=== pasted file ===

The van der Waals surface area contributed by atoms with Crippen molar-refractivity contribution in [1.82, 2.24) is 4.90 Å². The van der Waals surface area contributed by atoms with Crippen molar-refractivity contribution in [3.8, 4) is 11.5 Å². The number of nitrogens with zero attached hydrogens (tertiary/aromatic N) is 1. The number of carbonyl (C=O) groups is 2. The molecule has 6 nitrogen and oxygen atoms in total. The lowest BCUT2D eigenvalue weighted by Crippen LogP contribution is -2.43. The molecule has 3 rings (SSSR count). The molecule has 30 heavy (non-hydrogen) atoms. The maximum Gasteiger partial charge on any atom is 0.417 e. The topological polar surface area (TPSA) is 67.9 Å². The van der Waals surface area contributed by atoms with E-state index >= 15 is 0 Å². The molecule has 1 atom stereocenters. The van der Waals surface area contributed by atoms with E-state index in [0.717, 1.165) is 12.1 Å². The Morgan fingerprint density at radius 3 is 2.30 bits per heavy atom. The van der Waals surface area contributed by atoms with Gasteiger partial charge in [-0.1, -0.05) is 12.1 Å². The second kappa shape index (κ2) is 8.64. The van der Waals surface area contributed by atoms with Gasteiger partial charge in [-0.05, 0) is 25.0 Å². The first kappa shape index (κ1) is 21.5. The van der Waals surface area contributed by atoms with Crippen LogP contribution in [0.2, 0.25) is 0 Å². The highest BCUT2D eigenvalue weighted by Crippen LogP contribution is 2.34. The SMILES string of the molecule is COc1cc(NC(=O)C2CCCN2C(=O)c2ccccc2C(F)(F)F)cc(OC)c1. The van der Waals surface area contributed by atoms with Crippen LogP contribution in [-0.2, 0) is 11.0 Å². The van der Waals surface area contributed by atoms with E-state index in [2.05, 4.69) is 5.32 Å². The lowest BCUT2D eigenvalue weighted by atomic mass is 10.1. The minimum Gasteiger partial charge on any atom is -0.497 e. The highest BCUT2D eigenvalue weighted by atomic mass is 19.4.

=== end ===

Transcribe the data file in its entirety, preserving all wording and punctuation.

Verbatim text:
The van der Waals surface area contributed by atoms with Crippen molar-refractivity contribution in [1.82, 2.24) is 4.90 Å². The van der Waals surface area contributed by atoms with Crippen molar-refractivity contribution in [3.8, 4) is 11.5 Å². The number of nitrogens with zero attached hydrogens (tertiary/aromatic N) is 1. The number of carbonyl (C=O) groups is 2. The molecule has 6 nitrogen and oxygen atoms in total. The lowest BCUT2D eigenvalue weighted by Crippen LogP contribution is -2.43. The molecule has 3 rings (SSSR count). The molecule has 30 heavy (non-hydrogen) atoms. The maximum Gasteiger partial charge on any atom is 0.417 e. The topological polar surface area (TPSA) is 67.9 Å². The van der Waals surface area contributed by atoms with E-state index >= 15 is 0 Å². The molecule has 1 atom stereocenters. The van der Waals surface area contributed by atoms with E-state index in [0.717, 1.165) is 12.1 Å². The Morgan fingerprint density at radius 3 is 2.30 bits per heavy atom. The van der Waals surface area contributed by atoms with Gasteiger partial charge in [-0.1, -0.05) is 12.1 Å². The second kappa shape index (κ2) is 8.64. The van der Waals surface area contributed by atoms with Gasteiger partial charge in [-0.05, 0) is 25.0 Å². The first kappa shape index (κ1) is 21.5. The van der Waals surface area contributed by atoms with Crippen LogP contribution in [0.2, 0.25) is 0 Å². The highest BCUT2D eigenvalue weighted by Crippen LogP contribution is 2.34. The SMILES string of the molecule is COc1cc(NC(=O)C2CCCN2C(=O)c2ccccc2C(F)(F)F)cc(OC)c1. The van der Waals surface area contributed by atoms with Crippen LogP contribution in [-0.2, 0) is 11.0 Å². The van der Waals surface area contributed by atoms with E-state index in [2.05, 4.69) is 5.32 Å². The lowest BCUT2D eigenvalue weighted by atomic mass is 10.1. The minimum Gasteiger partial charge on any atom is -0.497 e. The highest BCUT2D eigenvalue weighted by atomic mass is 19.4.